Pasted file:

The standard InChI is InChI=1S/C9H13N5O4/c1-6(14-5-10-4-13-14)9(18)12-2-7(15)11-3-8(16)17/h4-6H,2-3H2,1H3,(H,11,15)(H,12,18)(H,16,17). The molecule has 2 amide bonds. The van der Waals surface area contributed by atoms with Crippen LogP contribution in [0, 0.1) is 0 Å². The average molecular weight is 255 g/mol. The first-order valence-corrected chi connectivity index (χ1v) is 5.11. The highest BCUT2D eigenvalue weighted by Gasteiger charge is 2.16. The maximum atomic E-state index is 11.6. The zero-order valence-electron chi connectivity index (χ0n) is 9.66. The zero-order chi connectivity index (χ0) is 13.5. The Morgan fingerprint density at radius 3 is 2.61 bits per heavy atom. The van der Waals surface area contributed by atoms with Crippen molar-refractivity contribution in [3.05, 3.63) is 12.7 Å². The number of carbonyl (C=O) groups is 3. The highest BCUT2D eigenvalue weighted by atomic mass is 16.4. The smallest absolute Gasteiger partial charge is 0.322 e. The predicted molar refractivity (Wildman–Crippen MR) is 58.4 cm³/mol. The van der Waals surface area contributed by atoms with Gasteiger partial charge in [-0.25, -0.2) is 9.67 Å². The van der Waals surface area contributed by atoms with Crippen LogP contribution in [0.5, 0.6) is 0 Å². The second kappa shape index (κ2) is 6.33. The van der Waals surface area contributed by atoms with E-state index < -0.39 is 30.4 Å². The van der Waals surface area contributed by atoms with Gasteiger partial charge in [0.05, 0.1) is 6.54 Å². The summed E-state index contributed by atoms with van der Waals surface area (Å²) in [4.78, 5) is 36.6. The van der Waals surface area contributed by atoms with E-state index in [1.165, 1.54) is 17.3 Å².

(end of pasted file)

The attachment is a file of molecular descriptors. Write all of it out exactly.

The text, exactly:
The standard InChI is InChI=1S/C9H13N5O4/c1-6(14-5-10-4-13-14)9(18)12-2-7(15)11-3-8(16)17/h4-6H,2-3H2,1H3,(H,11,15)(H,12,18)(H,16,17). The molecule has 2 amide bonds. The van der Waals surface area contributed by atoms with Crippen LogP contribution in [0, 0.1) is 0 Å². The average molecular weight is 255 g/mol. The first-order valence-corrected chi connectivity index (χ1v) is 5.11. The highest BCUT2D eigenvalue weighted by Gasteiger charge is 2.16. The maximum atomic E-state index is 11.6. The zero-order valence-electron chi connectivity index (χ0n) is 9.66. The zero-order chi connectivity index (χ0) is 13.5. The Morgan fingerprint density at radius 3 is 2.61 bits per heavy atom. The van der Waals surface area contributed by atoms with Crippen molar-refractivity contribution in [3.05, 3.63) is 12.7 Å². The number of carbonyl (C=O) groups is 3. The highest BCUT2D eigenvalue weighted by atomic mass is 16.4. The smallest absolute Gasteiger partial charge is 0.322 e. The predicted molar refractivity (Wildman–Crippen MR) is 58.4 cm³/mol. The van der Waals surface area contributed by atoms with Gasteiger partial charge in [-0.25, -0.2) is 9.67 Å². The van der Waals surface area contributed by atoms with Crippen LogP contribution in [0.5, 0.6) is 0 Å². The second kappa shape index (κ2) is 6.33. The van der Waals surface area contributed by atoms with E-state index < -0.39 is 30.4 Å². The van der Waals surface area contributed by atoms with Gasteiger partial charge in [0.05, 0.1) is 6.54 Å². The summed E-state index contributed by atoms with van der Waals surface area (Å²) in [4.78, 5) is 36.6. The van der Waals surface area contributed by atoms with E-state index in [1.165, 1.54) is 17.3 Å².